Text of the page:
Augmented Reality Game in the Hybrid Urban Environment

Augmented Reality Game in the Hybrid Urban Environment

Alena Mesárošová (Universidad Politécnica de Valencia, Spain) and Manuel Ferrer Hernández (Universidad Politécnica de Valencia, Spain)
Copyright: © 2015 |Pages: 12
DOI: 10.4018/978-1-4666-8679-3.ch008
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Abstract

In this article the authors will present the uniqueness of the Augmented Reality game technology within the context of the process of hybridization of contemporaneous city and its derivative changes in the relationship between citizen and city. The authors will review the Augmented Reality game by approaching it from the different focuses. They will discuss the themes like aesthetics, gamification, gamespace classification and mobile application development challenges related to the Augmented Reality games. The own project ARecycleNOID, the Augmented Reality art game in the hybrid urban space will be presented and analyzed in the terms of the creation of the experimental urban interactive environment. A new form of game experiences the city.
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Introduction

In the ARecycleNOID Application the act of playing a game in the urban space is the main characteristic of this interactive intervention. We place an Augmented Reality game on the street, which for us is a plausible representation of the public space. We understand a street as a free, social and cultural space, and not only a space of transit. Our aim is to return the ludic function to the street which in the nowadays city is commonly lost due to its traffic saturation. Another significant factor that marks the street as a not proper place for play is the enormous popularity of the videogames which are performed on the computer or similar devices. Contemporary society finds itself in the “digital age” and every “digital” action usually happens behind the screen. So we make the use of Augmented Reality technologies for Smartphones that allow us to move the action of a digital game right into the street. We vindicate the importance of the act of playing in a public space and pay tribute to Huizinga´s Homo Ludens and his idea of a “magic circle” (Huizinga, 1971). Huizinga's theory states the play as an elemental feature of every culture which contributed to the development of the society and its culture. The boundaries of the “magic circle”, a space destined for a play, can be represented as a real world boundaries, or the limits can be immaterial, a result of the rules and pacts previously agreed among the players. Salen and Zimmerman (2003) expanded the Huizinga´s theory and made their own contribution to the definition of the magic circle as”...the idea of the special place in time and space created by a game. In a very basic sense, the magic circle is where the game takes place” (pp. 95). In these terms we create a unique “magic circle” within the game, which is no longer just an “Imaginarium” a sort of a virtual space, but creates a new form of the space, where the virtual components and real components have to be present as an elemental condition of creating a space for the game. Mixing the “virtual” with the “real” world leads to a new form of physical space, which could be called as an augmented urban space. Where virtual and physical elements do not represent two opposite elements, but create together a unique urban space as define Aurigi and De Cindio (2008).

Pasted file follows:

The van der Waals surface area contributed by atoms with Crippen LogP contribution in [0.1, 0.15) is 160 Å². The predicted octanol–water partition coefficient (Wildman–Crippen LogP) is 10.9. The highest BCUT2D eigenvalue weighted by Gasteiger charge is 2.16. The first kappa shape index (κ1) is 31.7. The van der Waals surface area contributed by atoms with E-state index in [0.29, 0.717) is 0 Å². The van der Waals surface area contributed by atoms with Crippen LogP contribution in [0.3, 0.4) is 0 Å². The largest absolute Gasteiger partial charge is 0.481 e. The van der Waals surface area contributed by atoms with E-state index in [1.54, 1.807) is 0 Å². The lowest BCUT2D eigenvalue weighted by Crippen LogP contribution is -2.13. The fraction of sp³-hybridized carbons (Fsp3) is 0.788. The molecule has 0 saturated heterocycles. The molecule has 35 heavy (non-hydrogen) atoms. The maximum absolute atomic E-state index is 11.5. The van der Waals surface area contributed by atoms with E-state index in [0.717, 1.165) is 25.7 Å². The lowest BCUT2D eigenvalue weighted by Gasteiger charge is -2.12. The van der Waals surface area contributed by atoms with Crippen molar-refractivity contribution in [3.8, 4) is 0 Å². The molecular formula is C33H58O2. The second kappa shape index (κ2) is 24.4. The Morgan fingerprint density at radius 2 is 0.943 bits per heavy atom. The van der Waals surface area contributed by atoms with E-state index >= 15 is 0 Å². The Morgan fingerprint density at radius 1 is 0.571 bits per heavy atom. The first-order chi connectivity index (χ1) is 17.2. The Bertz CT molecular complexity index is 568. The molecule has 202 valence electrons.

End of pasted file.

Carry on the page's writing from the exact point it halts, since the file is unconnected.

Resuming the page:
By visualizing a Geo-located digital content in the urban space we are moving into the augmented urban space, which has a capacity to acquire multiple dimensions, due to an intangible material property of the virtual elements. It is possible to locate several “layers” of digital content in the same physical space, which grants the user the possibility to choose a personalized urban space. We create a new type of physical space, the “Augmented Space” with a dynamic data overlaid, according to Manovich (2006). In today's society the implementation of new technologies within the everyday life has produced significant changes in the extension and the way of understanding the public space. The mixture of the physical and the digital worlds breaks the boundaries of the public and the private (Figure 1).

Figure 1.

Hybrid public space

The public space is implemented within the digital space, expanding its borders by its fuzzy boundaries. Today's cities are immersed in the digital worlds, constituting the physical spaces where digital information is able to flow without any kind of limitations. The digital flow, even being imperceptible to the senses of the citizens, has the capacity to surround any type of space and can only be understood by hybridizing the space. The hybridization that occurs in public space became visible to the citizen/user by using the mobile devices. These devices had passed from a simple phone to a device equipped with a lot of sensors that makes perceptible the digital data flow (Figure 2). Access to private space within the public space and vice versa, allows a new type of interaction between citizen and the city.

Figure 2.

Hybrid space

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